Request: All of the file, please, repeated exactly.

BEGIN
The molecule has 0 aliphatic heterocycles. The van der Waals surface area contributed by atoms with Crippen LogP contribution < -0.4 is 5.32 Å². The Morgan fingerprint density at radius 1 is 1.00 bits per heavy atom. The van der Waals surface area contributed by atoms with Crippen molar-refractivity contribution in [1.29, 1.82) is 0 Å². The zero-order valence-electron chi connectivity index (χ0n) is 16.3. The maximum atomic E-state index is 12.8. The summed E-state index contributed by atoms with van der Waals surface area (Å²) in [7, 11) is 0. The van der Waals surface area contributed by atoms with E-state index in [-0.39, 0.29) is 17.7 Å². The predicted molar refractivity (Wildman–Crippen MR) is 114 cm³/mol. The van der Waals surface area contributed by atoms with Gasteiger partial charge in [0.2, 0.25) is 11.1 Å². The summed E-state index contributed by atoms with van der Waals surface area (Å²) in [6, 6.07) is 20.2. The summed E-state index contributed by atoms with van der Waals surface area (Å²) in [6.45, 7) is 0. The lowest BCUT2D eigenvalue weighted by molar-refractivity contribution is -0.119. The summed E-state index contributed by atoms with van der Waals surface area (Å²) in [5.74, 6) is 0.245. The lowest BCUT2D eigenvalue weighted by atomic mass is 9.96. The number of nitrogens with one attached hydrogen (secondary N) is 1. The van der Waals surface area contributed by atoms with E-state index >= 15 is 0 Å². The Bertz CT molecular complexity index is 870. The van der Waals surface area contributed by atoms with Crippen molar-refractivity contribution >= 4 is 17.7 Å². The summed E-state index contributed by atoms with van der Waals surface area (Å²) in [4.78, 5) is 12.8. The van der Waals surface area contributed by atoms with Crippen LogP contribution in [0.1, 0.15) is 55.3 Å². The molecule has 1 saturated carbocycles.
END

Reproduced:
The molecule has 0 aliphatic heterocycles. The van der Waals surface area contributed by atoms with Crippen LogP contribution < -0.4 is 5.32 Å². The Morgan fingerprint density at radius 1 is 1.00 bits per heavy atom. The van der Waals surface area contributed by atoms with Crippen molar-refractivity contribution in [1.29, 1.82) is 0 Å². The zero-order valence-electron chi connectivity index (χ0n) is 16.3. The maximum atomic E-state index is 12.8. The summed E-state index contributed by atoms with van der Waals surface area (Å²) in [7, 11) is 0. The van der Waals surface area contributed by atoms with E-state index in [-0.39, 0.29) is 17.7 Å². The predicted molar refractivity (Wildman–Crippen MR) is 114 cm³/mol. The van der Waals surface area contributed by atoms with Gasteiger partial charge in [0.2, 0.25) is 11.1 Å². The summed E-state index contributed by atoms with van der Waals surface area (Å²) in [6, 6.07) is 20.2. The summed E-state index contributed by atoms with van der Waals surface area (Å²) in [6.45, 7) is 0. The lowest BCUT2D eigenvalue weighted by molar-refractivity contribution is -0.119. The summed E-state index contributed by atoms with van der Waals surface area (Å²) in [5.74, 6) is 0.245. The lowest BCUT2D eigenvalue weighted by atomic mass is 9.96. The number of nitrogens with one attached hydrogen (secondary N) is 1. The van der Waals surface area contributed by atoms with E-state index >= 15 is 0 Å². The Bertz CT molecular complexity index is 870. The van der Waals surface area contributed by atoms with Crippen molar-refractivity contribution >= 4 is 17.7 Å². The summed E-state index contributed by atoms with van der Waals surface area (Å²) in [4.78, 5) is 12.8. The van der Waals surface area contributed by atoms with Crippen LogP contribution in [0.1, 0.15) is 55.3 Å². The molecule has 1 saturated carbocycles.